Also, it appears that glowforge is using quite a bit of GPL and LGPL licensed code, and should have all their code available to avoid being in violation of those licenses. I hope they release the firmware source soon.


This has already been partially accomplished:

  • The protocol between the device and the cloud is well understood, documented, and open sourced Python modules exist (they haven’t been publicly released, yet).
  • The structure of the motion files sent to the device from the cloud is well understood and documented (you can thank @palmercr for that), and development of open sourced library code for them is underway.

The only parts missing are a user interface (other than command line), a “G-code to GF-PULS” converter, and some glue-code to put it all together.

The “G-code to GF-PULS” converter will not be a small undertaking, but is completely doable.


If the beam had any significant divergence the focus would change as the head moved horizontally because the beam travels much further on the right. This implies the distance from the laser to the lens has no effect and the focus is therefore a fixed distance below it.


As SWMBO will confirm, I often overlook the obvious.

I don’t have my glowforge yet so I can’t comment whether the missing focus range actually makes a functional difference in cutting or engraving. However, if it does even 0.015-0.03 would be unfortunate because the missing upper end happens to be 0.5"… an extremely common dimensional size in the US. I think more likely to see it during engraves in materials like metal and glass rather than woods and plastics

You mentioned the pass-thru slot is not working on the Pro?

So apparently my Glowforge will be different from Scott’s if I believe this statement from support.


Good to hear. You might try searching for a project called LightBurn. I know the guy coding that, and given the GF_PULS info he could possibly make something that produced that instead of needing to go from G-code to it. He does already support some other specific later drivers boards, and a g-code output form as well.

Perhaps if you guys have something that can take GF_PULS data and feed the machine, then something could be worked out to interface between his code and yours?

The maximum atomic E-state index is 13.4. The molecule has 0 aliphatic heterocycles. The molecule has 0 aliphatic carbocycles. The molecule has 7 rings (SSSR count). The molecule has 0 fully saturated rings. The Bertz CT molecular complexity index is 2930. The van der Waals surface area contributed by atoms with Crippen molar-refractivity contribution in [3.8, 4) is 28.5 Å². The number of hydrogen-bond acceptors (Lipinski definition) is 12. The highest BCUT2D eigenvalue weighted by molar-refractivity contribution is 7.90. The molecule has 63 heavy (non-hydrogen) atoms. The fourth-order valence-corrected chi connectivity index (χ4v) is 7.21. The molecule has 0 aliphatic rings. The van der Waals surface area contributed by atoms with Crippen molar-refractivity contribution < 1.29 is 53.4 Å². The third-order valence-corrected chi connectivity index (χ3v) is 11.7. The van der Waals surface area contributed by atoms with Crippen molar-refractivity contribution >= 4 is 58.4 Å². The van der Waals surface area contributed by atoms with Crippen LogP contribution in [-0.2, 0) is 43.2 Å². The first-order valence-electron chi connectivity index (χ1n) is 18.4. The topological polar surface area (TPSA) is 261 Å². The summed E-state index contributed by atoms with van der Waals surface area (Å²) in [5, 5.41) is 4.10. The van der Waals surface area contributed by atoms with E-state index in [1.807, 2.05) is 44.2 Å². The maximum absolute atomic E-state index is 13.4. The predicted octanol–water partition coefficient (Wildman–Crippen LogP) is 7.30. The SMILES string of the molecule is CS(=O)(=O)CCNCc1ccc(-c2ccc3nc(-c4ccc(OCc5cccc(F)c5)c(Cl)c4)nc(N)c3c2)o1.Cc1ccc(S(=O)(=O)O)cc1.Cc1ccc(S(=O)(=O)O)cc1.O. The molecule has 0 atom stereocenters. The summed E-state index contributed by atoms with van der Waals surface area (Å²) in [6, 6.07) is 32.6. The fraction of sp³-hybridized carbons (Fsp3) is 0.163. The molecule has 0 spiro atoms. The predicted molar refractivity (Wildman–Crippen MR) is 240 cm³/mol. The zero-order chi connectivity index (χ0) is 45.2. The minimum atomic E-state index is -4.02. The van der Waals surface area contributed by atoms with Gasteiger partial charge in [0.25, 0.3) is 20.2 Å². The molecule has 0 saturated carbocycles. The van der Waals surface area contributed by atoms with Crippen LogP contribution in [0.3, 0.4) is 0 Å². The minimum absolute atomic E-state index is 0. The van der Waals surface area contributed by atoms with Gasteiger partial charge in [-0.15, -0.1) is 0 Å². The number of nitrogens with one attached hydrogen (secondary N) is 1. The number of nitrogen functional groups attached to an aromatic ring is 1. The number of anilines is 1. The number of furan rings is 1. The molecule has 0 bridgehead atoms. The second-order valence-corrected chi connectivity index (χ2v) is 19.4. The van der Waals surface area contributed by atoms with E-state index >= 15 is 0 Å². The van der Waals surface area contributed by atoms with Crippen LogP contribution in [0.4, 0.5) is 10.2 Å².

I am already using LightBurn to “compose” stuff and then export to SVG to load into the GFUI. It’s quite nice, and FAST. Still being developed, so some things are not yet there, but he’s updating regularly.


Is GF-PULS documented somewhere?

The passthrough slot works perfectly since it is just two aligned holes. The software which makes using the passthrough easy is still entirely absent.

It’s a big deal, imho.


The pass though slots are there, and you can use them for larger materials. However, there is no software support for aligning things if you wanted to engrave/cut larger areas, this is something that is supposed to be a feature.

As in, you put large material in though the slot, do an engrave/cut pass on the portion that is accessible to the laser, then slide the material further in and do another engrave/cut pass that is all lined up with the first one automatically by the software.

This can be done manually with jigs to varying degrees of success/acceptability.

I have used my pass through slot many times to do jobs on a portion of a larger piece of material, so it has that benefit.


Yeah that’s a huge deal. Software alignment to me was the main feature of the pass thru slot vs every other machine with a pass thru and where the pricing difference between the basic vs pro could be justified.

I’ve seen problems on forum with alignment vs cameras so I guess maybe they have to get that out of the way first. I’m assuming they still plan to do it.


You can’t have a Glowforge like mine. Mine is special.